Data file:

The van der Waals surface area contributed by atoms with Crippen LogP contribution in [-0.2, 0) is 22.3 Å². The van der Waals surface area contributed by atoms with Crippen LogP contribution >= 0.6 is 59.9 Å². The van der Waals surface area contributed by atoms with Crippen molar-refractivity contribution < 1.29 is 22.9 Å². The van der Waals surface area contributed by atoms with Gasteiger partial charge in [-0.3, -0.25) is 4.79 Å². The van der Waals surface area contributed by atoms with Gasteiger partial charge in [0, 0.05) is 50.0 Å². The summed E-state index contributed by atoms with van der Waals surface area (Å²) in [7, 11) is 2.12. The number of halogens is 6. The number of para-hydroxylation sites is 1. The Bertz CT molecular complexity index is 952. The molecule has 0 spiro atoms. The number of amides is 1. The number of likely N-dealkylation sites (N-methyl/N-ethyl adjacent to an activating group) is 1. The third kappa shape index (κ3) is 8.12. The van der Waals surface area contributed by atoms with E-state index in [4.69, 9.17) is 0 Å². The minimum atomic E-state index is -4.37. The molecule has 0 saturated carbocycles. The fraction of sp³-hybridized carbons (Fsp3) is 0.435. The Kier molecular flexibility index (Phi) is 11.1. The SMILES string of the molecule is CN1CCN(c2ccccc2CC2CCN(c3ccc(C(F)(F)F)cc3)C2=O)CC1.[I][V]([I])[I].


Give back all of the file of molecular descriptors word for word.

The van der Waals surface area contributed by atoms with Crippen LogP contribution in [-0.2, 0) is 22.3 Å². The van der Waals surface area contributed by atoms with Crippen LogP contribution >= 0.6 is 59.9 Å². The van der Waals surface area contributed by atoms with Crippen molar-refractivity contribution < 1.29 is 22.9 Å². The van der Waals surface area contributed by atoms with Gasteiger partial charge in [-0.3, -0.25) is 4.79 Å². The van der Waals surface area contributed by atoms with Gasteiger partial charge in [0, 0.05) is 50.0 Å². The summed E-state index contributed by atoms with van der Waals surface area (Å²) in [7, 11) is 2.12. The number of halogens is 6. The number of para-hydroxylation sites is 1. The Bertz CT molecular complexity index is 952. The molecule has 0 spiro atoms. The number of amides is 1. The number of likely N-dealkylation sites (N-methyl/N-ethyl adjacent to an activating group) is 1. The third kappa shape index (κ3) is 8.12. The van der Waals surface area contributed by atoms with E-state index in [4.69, 9.17) is 0 Å². The minimum atomic E-state index is -4.37. The molecule has 0 saturated carbocycles. The fraction of sp³-hybridized carbons (Fsp3) is 0.435. The Kier molecular flexibility index (Phi) is 11.1. The SMILES string of the molecule is CN1CCN(c2ccccc2CC2CCN(c3ccc(C(F)(F)F)cc3)C2=O)CC1.[I][V]([I])[I].